cmd=Retrieve&db=pubmed&dopt=Abstract&list_uids=11926235

      The following study shows he believes in something called "optimal
      fluoride therapy":
      http://www.ncbi.nlm.nih.gov/entrez/query.fcgi?
      cmd=Retrieve&db=pubmed&dopt=Abstract&list_uids=10777136

      "Doses of sodium fluoride of about 50 mg a day have long term
      beneficial effects on the mineral content of bone and the incidence of
      fracture."
      http://www.slweb.org/spak-1989.html

      And this is also worrying:
      http://www.iadr.com/awards/iawinners.html
      IA2004 IADR Awards & Fellowship Recipients --
      E. W. Borrow Memorial Award
      Sponsored by the Borrow Foundation
      Jan Ekstrand, Karolinska Institute, Sweden

      When you consider what the Borrow Dental Milk Foundation has done, you
      have to wonder about Ekstrand's wisdom in accepting such an award.
      (See www.fluoride-history.de/borrow.htm and www.borrowfoundation.com/)

      And, of course, Ekstrand's collaboration with Lennon, O'Mullane and
      Whelton calls into question his judgement and his integrity.

      ++++++++

      Here are further details about Prof Denis O'Mullane and Dr Helen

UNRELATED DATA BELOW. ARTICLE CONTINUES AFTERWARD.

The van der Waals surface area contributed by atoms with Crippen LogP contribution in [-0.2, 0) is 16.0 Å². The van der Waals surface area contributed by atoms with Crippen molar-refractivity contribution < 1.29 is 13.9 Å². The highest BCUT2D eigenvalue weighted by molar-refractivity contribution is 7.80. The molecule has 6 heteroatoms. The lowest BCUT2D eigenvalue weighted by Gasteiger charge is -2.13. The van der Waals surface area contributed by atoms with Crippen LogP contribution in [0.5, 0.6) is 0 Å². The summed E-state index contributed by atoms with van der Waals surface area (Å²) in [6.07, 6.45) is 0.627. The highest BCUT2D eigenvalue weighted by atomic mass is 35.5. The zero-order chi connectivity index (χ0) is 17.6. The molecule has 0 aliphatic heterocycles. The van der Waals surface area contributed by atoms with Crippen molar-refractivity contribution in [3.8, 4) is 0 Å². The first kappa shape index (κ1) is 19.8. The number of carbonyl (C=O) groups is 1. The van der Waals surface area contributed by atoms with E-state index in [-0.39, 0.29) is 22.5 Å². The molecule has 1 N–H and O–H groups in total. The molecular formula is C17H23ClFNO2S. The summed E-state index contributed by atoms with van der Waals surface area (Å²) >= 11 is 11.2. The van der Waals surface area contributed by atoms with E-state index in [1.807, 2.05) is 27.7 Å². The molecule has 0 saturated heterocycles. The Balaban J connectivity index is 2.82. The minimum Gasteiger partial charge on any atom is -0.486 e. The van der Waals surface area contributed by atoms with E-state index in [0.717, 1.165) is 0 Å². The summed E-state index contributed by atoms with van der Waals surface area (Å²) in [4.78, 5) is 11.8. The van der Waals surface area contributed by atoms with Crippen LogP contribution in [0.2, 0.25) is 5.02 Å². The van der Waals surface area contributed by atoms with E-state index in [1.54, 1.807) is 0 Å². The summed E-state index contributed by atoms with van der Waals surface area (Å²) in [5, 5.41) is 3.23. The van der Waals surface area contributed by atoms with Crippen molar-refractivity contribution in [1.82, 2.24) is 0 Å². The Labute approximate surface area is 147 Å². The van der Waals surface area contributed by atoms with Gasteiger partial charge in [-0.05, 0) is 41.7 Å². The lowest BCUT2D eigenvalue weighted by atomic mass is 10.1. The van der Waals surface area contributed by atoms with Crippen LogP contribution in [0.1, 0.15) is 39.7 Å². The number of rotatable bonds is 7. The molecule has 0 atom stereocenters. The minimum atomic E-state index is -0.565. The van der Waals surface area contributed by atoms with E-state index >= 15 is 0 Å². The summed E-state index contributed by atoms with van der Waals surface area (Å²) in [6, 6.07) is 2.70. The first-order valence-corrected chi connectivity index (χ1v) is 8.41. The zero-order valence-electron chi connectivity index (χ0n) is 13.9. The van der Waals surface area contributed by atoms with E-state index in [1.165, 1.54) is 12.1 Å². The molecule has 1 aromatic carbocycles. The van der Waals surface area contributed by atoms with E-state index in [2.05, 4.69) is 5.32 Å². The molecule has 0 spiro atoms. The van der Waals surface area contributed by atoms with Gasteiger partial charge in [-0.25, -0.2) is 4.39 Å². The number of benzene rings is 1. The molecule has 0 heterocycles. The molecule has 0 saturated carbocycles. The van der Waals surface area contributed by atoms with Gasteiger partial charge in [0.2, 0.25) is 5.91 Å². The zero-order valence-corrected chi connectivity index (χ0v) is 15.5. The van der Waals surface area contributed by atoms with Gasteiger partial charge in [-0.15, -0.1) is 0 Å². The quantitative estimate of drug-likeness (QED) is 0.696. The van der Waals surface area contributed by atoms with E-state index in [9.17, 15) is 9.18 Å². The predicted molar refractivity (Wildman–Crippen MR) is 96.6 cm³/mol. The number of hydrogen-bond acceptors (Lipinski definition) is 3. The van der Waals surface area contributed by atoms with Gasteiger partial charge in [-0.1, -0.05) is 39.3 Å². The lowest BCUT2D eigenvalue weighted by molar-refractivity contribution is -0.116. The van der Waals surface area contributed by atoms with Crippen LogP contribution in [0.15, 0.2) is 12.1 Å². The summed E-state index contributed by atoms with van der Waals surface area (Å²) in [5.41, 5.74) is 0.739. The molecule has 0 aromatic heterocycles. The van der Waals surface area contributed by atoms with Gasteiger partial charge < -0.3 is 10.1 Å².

Whelton:

      Prof Denis O'Mullane is Professor of Dentistry in University College
      Cork (UCC). Dr Helen Whelton has been O'Mullane's right-hand person in
      UCC for many years and has now taken over from him as Director of the
      Oral Health Services Research Centre: http://ohsrc.ucc.ie/html/about.
      html

      Irish people who have been campaigning to end fluoridation for some
      years know only too well that O'Mullane and Whelton are at the core of
      the fluoride problem. These arrogant dentists act as if they have a
      divine right to decide what is safe water and as if they are the final
      arbiters of the fluoride levels Irish people are forced to ingest.

      O'MULLANE:

      O'Mullane has directed or been involved in ALL research done on the
      effects of fluoridation in Ireland. However, none of that research was
      looking for health effects other than on the teeth.

      O'Mullane stated in the journal Evidence-Based Dentistry (2000, free
      issue):
      "The benefits of fluoride tablet administration are not in question."

      An interesting contrast with his statement in 2001:
      "It is now well-established that fluoride's primary method of action
      is a topical one."
      And he added:
      "To ensure that fluoride bestows maximum preventive benefit, it is
      important to maintain the ambient level of fluoride in saliva and